Continue to Site

Welcome to

Welcome to our site! is an international Electronics Discussion Forum focused on EDA software, circuits, schematics, books, theory, papers, asic, pld, 8051, DSP, Network, RF, Analog Design, PCB, Service Manuals... and a whole lot more! To participate you need to register. Registration is free. Click here to register now.

What is full-swing dc voltage?

Not open for further replies.


Member level 3
Oct 7, 2017
Reaction score
Trophy points
Activity points

1. Here What is meant by full-swing dc voltage?

2. what is the significance of using the word cooperative here?


(1) Here the MOSFET's on-resistance is considered to be very small, as mentioned by R_on << R_Load. Consequently, almost the complete volatage, in Fig. 3.3 it is +10 V, is dropping across the load (the lamp). So here the Drain-Source on-resistance is neglected (if the load resistance is significantly larger), and there is no voltage drop across the Drain-Source when the MOSFET is conductive (ON).

If the MOSFET is considered perfectly turned off (non-conductive), you are able to switch between 0 and 10 V and you have your full-swing of the DC voltage, as you can apply the whole +10 V to your load, or none.

(2) I assume here the aim is to point out the advantage of not needing to provide sufficient base current, as it is required for a BJT, and also mentioned in the begining of the section. So for a BJT with an h_fe of ~100, and considering a tenth for dimensioning, you would have to limit/provide a base current of about 10 mA (for the lamp in Fig. 3.3). So as you can see, you even do not need a gate resistor, as the only current flowing towards and from the gate is the charging and discharging current of the gate-capacitance. Note, an actual circuitry would include a small valued resistor to limit the in/out-rush current, to reduce the stress on the MOSFET. So here you have a high impedance input and a low impedance output.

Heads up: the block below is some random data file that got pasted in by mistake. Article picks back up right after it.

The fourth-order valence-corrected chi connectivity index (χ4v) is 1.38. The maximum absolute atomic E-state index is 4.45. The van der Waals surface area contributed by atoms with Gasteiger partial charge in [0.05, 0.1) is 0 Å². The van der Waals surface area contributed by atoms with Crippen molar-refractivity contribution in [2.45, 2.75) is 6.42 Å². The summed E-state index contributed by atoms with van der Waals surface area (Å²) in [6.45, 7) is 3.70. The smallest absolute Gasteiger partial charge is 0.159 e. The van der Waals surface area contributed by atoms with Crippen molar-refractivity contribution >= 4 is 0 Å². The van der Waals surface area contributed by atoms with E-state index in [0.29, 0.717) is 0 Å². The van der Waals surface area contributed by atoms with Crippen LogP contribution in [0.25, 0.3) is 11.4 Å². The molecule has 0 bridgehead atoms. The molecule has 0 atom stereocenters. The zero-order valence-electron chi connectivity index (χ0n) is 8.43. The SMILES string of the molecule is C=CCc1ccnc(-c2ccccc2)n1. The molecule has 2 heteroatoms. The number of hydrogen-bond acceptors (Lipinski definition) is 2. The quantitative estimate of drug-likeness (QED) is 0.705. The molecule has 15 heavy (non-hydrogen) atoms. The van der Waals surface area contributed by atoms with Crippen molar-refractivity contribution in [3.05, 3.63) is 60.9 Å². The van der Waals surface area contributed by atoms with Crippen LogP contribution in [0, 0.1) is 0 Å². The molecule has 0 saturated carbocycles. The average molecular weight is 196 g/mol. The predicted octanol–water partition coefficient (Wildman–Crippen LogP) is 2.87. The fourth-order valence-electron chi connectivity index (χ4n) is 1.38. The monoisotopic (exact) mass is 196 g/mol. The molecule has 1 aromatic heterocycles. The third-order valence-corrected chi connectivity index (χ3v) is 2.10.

OK. I am having difficulty understanding the meaning of these lines
Page_00127 - Copy - Copy - Copy - Copy.jpg

1)Why it is called a saturated transistor switch??
2)"Without squandering excessive power......................."

In this line where do we squander excessive power?? is it on the input side??
Page_00127 - Copy - Copy - Copy - Copy (2).jpg

3) Why this analog switch can not be done with a bipolar transistor ??
4)I can't understand the line "considering worst-case minimum hFE combined with the lamp's cold resistance "?
Page_00127 - Copy - Copy - Copy.jpg

hFE = IC/IB ,
if hFe to be minimum IB has to be maximum

View attachment 181025

3) Why this analog switch can not be done with a bipolar transistor ??
I suppose it's because 1) bjt operates via bias current, and 2) bjt conductivity is adjustable.
It's not saying It's impossible to make a switching circuit using bjt's.

OTOH analog switches are virtual devices, easy to use in simulation. They draw no bias current. They don't turn on halfway (although parameters are settable and predictable such as resistance On & Off).

You could say an fet is easier to use as a real life stand-in for an analog switch.
It still takes effort and ingenuity to arrange either bjt's or fet's in a switching circuit.

Not open for further replies.

Similar threads

Part and Inventory Search

Welcome to